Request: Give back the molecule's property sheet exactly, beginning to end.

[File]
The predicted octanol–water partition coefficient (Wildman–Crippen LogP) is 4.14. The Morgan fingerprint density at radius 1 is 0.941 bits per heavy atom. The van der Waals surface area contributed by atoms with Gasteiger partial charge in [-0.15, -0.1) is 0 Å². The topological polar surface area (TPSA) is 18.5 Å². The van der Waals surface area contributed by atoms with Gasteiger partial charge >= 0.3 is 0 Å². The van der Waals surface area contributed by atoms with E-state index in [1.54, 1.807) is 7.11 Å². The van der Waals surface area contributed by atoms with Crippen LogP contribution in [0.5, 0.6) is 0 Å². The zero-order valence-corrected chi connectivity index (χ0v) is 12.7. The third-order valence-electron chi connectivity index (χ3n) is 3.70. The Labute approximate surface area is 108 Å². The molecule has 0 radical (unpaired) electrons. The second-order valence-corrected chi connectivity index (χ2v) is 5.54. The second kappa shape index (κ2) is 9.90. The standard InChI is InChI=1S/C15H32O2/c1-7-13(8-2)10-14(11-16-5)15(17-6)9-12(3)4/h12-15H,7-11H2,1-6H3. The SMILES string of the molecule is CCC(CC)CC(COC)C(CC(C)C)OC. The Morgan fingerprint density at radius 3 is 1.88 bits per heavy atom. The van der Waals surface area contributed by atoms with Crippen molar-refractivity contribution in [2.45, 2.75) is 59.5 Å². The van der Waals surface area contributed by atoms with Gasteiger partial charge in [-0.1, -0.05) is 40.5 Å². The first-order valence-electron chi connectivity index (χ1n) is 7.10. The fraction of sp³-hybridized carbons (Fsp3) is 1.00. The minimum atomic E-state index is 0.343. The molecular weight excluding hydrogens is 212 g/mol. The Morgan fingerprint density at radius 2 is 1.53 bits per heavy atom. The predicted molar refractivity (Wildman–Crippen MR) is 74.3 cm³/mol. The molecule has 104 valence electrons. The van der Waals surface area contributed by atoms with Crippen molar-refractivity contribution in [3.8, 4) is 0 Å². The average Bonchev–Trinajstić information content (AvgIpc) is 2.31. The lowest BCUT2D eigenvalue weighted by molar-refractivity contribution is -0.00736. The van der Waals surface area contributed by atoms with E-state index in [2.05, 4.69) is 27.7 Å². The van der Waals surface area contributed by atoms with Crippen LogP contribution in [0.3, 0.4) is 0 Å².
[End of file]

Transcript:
The predicted octanol–water partition coefficient (Wildman–Crippen LogP) is 4.14. The Morgan fingerprint density at radius 1 is 0.941 bits per heavy atom. The van der Waals surface area contributed by atoms with Gasteiger partial charge in [-0.15, -0.1) is 0 Å². The topological polar surface area (TPSA) is 18.5 Å². The van der Waals surface area contributed by atoms with Gasteiger partial charge >= 0.3 is 0 Å². The van der Waals surface area contributed by atoms with E-state index in [1.54, 1.807) is 7.11 Å². The van der Waals surface area contributed by atoms with Crippen LogP contribution in [0.5, 0.6) is 0 Å². The zero-order valence-corrected chi connectivity index (χ0v) is 12.7. The third-order valence-electron chi connectivity index (χ3n) is 3.70. The Labute approximate surface area is 108 Å². The molecule has 0 radical (unpaired) electrons. The second-order valence-corrected chi connectivity index (χ2v) is 5.54. The second kappa shape index (κ2) is 9.90. The standard InChI is InChI=1S/C15H32O2/c1-7-13(8-2)10-14(11-16-5)15(17-6)9-12(3)4/h12-15H,7-11H2,1-6H3. The SMILES string of the molecule is CCC(CC)CC(COC)C(CC(C)C)OC. The Morgan fingerprint density at radius 3 is 1.88 bits per heavy atom. The van der Waals surface area contributed by atoms with Crippen molar-refractivity contribution in [2.45, 2.75) is 59.5 Å². The van der Waals surface area contributed by atoms with Gasteiger partial charge in [-0.1, -0.05) is 40.5 Å². The first-order valence-electron chi connectivity index (χ1n) is 7.10. The fraction of sp³-hybridized carbons (Fsp3) is 1.00. The minimum atomic E-state index is 0.343. The molecular weight excluding hydrogens is 212 g/mol. The Morgan fingerprint density at radius 2 is 1.53 bits per heavy atom. The predicted molar refractivity (Wildman–Crippen MR) is 74.3 cm³/mol. The molecule has 104 valence electrons. The van der Waals surface area contributed by atoms with Crippen molar-refractivity contribution in [3.8, 4) is 0 Å². The average Bonchev–Trinajstić information content (AvgIpc) is 2.31. The lowest BCUT2D eigenvalue weighted by molar-refractivity contribution is -0.00736. The van der Waals surface area contributed by atoms with E-state index in [2.05, 4.69) is 27.7 Å². The van der Waals surface area contributed by atoms with Crippen LogP contribution in [0.3, 0.4) is 0 Å².